People love Yellowstone National Park in the summer. July of 2015 is now officially the busiest month in Yellowstone National Park’s history, according to the newest visitation numbers released online. In the 31 days of July, 980,702 entered the park, exploring the geysers, mountains and valleys, while seeing herds of wildlife spread throughout the world’s first National Park. The numbers for July are up 14.19% from last year, and so far in 2015 Yellowstone National Park has seen a 17% increase in visitation. Yellowstone National Park averaged 31,635 people a day in July, which is nearly the same as the population of nearby Butte, Montana.
The majority of visitors heading into Yellowstone National Park come in from the West Entrance, near West Yellowstone, Montana. Sporting a population of just over 1,000 people, National Park stats show that 412,135 people came through this gateway to Yellowstone in July of 2015, transforming the sleepy town into a chaotic den of tourism. Each day, an average of 13,294 people rolled through West Yellowstone, filling up on gas, getting coffee and supporting a booming tourism industry in an otherwise unassuming little town in Western Montana.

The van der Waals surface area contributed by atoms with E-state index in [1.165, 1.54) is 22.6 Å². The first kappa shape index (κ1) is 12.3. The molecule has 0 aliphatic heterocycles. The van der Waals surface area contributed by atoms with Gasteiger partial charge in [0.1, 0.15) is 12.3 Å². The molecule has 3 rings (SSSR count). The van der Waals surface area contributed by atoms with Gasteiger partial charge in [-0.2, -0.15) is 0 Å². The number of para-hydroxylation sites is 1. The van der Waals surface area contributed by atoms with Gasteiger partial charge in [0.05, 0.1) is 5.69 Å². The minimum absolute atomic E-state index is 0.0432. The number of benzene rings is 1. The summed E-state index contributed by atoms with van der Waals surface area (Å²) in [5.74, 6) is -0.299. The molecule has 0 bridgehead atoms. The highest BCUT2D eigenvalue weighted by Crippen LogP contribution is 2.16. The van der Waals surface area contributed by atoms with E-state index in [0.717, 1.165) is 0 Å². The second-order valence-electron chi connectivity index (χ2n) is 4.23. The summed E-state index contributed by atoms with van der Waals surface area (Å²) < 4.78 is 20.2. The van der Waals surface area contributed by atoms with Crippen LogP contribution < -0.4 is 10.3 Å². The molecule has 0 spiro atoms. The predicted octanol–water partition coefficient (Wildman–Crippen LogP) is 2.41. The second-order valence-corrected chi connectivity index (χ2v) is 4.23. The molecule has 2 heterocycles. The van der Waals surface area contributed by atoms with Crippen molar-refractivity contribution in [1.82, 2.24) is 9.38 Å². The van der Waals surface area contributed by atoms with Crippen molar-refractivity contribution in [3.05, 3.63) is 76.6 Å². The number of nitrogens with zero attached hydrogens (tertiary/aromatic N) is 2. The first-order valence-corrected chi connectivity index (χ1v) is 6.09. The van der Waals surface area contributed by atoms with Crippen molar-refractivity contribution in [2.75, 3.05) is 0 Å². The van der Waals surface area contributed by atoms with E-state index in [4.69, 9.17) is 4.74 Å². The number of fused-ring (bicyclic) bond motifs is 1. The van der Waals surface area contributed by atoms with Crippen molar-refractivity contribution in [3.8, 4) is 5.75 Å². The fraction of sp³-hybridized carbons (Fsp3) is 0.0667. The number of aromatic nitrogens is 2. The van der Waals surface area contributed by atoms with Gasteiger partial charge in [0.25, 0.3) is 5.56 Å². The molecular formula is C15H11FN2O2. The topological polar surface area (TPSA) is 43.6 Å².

Elsewhere, visitation was up at the other four entrance to Yellowstone. The East gate, which leads toward Cody, Wyoming saw 135,843 visitors in July. The North gate, which is adorned with the famous Yellowstone Arch saw 164,170 tourists. The remote Northeast gate toward Cooke City and Silver City saw just 58,872 people. Finally, the South gate, which leads to Grand Teton National Park saw 209,679 natural enthusiasts.
The increased numbers of tourism help bring in extra revenue to the park as well, who raised the entrance and camping fees earlier in 2015. The extra money will help go toward finishing millions of dollars of renovations and repairs to a crumbling infrastructure, a byproduct of a Congress that refuses to fully fund our protected lands.
The month of July wasn’t without incident at the busy park. July saw the summer’s fifth bison goring, a tourists continued to test their luck against petting and approaching the wild bison. In bear news, a local hiker was also mauled by a grizzly protecting her cubs as he ran in the backcountry, off trail, without bear spray. Luckily, the rangers in the park are doing a fantastic job of educating each and every guest on how to best view wildlife, explore geyser basins, and see the wonders of the park.
As the increase in popularity of our National Parks continues, it will be interesting to see how the National Park Services adapts the visitor experience to handle these numbers. Until then, it is best to head out to America’s most iconic National Park and explore every inch of the world wonder.